Activity impacts on the child’s level of participation in everyday activities such as playing, eating, dressing, cycling, going to the shops, involvement in sports etc.

Alongside these factors is the acknowledgement that the child’s environment and individual personal factors influence their development.

Parents, siblings, motivation, cognitive ability, housing, infrastructure of local health and education services, and access to sports and leisure facilities are a few of the environmental and personal factors that may impact on a child’s development in each area.

MAP – Mobility, Activity and Participation is Firefly’s own framework for understanding how products can help children and disabilities.

With the child, their family and the products at the centre of the model, their developmental progress is influenced by mobility, ability and participation.

For example, by using a product to stretch muscles (body functions and structures in the ICF-CY), we may actually improve mobility which we define as a child being able to access their world and gain as much independence as possible.

And of course, products which move will encourage mobility too!

A product might encourage a child to develop hand function, concentration or communication (activities in the ICF-CY).

We have termed this ability, which we define as improving physical, cognitive and social development.

Similarly to the ICF-CY, we have defined participation as being able to experience as many activities as possible.

Download the full International Classification of Functioning, Disability and Health – Children & Youth Version

Special Needs Parenting: My Letter to a Future Employer

When we talk about ourselves, it’s to discuss our thoughts and feelings about our children, or to share tips or ask this wonderful community for help in overcoming the obstacles our children face.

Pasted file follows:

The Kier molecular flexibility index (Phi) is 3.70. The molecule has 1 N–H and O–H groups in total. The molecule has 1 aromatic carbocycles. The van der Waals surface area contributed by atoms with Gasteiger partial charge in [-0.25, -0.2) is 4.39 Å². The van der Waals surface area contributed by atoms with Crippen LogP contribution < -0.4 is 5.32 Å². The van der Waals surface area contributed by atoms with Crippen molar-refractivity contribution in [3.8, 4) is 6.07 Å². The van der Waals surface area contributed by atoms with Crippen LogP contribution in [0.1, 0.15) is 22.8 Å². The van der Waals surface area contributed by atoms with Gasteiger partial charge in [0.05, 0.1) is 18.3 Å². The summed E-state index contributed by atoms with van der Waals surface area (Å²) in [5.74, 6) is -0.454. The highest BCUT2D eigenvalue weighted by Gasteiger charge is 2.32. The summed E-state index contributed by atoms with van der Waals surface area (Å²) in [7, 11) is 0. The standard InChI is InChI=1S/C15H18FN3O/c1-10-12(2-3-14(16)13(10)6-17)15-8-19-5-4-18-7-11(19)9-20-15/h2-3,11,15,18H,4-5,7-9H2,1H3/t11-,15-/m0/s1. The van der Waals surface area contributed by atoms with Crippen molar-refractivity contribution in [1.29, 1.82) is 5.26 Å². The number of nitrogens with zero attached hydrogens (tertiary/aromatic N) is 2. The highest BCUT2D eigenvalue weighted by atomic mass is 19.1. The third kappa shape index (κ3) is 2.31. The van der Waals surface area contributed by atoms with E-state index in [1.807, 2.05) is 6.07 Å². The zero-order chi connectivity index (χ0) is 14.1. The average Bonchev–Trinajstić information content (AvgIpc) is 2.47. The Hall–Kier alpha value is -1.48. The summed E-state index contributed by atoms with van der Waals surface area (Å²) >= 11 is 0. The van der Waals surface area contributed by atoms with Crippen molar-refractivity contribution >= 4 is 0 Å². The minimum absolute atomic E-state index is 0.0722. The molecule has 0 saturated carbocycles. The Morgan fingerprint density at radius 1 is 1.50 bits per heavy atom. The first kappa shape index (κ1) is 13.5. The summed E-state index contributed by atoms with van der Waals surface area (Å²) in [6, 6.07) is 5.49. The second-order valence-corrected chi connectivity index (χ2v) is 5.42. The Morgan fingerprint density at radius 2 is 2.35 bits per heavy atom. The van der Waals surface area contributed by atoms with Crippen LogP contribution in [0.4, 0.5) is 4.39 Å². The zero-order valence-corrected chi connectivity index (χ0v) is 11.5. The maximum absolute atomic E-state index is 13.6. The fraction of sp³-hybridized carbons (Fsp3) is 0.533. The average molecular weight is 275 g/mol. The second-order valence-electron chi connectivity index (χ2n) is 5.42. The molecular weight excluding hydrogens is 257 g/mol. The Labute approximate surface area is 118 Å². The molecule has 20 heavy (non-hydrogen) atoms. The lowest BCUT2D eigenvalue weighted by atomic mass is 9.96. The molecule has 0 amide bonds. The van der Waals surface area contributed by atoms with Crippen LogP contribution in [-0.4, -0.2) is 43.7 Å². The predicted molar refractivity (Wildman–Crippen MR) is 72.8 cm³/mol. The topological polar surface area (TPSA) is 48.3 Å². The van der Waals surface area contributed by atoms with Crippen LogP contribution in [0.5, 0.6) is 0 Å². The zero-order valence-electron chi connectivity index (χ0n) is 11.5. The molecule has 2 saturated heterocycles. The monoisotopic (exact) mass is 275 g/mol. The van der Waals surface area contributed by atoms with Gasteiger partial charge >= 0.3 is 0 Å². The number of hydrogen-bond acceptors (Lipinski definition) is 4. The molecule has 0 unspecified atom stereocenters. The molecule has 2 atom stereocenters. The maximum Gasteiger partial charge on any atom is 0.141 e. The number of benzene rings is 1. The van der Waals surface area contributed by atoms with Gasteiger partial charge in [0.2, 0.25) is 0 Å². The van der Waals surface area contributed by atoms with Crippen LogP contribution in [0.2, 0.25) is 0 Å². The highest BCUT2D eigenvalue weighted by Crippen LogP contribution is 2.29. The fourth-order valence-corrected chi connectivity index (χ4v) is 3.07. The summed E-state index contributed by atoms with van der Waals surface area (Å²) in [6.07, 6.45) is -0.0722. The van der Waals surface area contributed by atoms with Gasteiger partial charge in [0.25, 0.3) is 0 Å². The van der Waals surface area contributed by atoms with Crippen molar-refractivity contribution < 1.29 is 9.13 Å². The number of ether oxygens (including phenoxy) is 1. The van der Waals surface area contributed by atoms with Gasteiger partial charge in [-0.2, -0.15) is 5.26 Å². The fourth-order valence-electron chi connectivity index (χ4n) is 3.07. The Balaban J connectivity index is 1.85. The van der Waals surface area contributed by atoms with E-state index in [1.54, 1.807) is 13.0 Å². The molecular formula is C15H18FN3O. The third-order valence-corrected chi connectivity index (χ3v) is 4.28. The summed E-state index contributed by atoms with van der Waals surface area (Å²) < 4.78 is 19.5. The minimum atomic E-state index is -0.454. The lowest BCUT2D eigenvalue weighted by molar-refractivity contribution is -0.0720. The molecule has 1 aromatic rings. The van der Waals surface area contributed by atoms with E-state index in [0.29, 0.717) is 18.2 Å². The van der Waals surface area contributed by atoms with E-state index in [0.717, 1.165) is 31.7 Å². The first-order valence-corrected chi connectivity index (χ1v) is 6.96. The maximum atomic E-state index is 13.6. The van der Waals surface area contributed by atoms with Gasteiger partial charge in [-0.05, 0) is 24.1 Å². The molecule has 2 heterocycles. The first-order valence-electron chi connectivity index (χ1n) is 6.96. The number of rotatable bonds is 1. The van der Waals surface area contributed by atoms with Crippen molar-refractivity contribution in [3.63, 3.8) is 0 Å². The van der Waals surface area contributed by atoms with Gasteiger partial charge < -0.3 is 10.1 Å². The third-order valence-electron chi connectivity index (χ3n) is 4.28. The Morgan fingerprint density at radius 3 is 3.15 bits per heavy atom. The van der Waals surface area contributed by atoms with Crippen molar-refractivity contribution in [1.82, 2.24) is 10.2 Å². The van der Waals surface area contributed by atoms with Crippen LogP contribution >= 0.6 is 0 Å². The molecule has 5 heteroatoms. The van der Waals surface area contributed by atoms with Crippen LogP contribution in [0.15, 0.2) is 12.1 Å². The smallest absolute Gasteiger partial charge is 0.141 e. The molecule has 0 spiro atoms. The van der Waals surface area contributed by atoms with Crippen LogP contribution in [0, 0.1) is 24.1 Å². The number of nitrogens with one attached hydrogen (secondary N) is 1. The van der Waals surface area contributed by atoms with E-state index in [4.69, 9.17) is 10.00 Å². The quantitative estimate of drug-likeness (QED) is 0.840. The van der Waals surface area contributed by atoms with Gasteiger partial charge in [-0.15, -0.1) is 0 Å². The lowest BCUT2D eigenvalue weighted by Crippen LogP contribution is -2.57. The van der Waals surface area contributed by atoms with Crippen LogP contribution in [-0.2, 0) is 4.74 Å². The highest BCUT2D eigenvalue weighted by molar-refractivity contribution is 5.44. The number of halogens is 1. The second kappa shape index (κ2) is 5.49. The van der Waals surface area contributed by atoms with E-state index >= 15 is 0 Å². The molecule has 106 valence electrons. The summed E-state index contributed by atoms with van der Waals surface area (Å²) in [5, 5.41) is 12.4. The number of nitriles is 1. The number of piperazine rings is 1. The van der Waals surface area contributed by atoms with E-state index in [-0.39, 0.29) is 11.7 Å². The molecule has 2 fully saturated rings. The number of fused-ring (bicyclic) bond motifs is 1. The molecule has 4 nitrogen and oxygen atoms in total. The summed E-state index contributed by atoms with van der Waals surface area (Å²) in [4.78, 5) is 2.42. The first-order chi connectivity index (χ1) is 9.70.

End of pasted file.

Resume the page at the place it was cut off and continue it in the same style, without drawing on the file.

We talk about siblings and partners and grandparents and friends, all in the context of our beautiful children.

And that’s great, because it demonstrates the depth of our love and care – right?

Whilst all of that is undoubtedly true, and our love and concern for our children knows no bounds, one could argue that this level of focus isn’t always healthy.

If we don’t take time out (like all parents must) for ourselves, for our partners/friends/parents/siblings etc…we will eventually burn out and won’t be any good to anyone.

The trouble is, the special needs of our special children are so pervasive that it’s hard to separate them from any other considerations.

This is my current dilemma.

I have just completed my MBA (hold for applause… thank you!), and it’s time to start thinking about what comes next for me.

Before Charlie was born, I held fairly senior management roles that involved lots of overtime and travel.

DH (Dear Husband) has a similarly demanding position.

With Charlie in the mix, there’s just no way that we can both sustain roles at that level without compromising the quality of her care, which we simply aren’t prepared to do.

My MBA was the middle ground we had been looking for.

I’d been meaning to upskill for years, and study gave me a great opportunity to be there for Charlie and still pursue some goals for myself.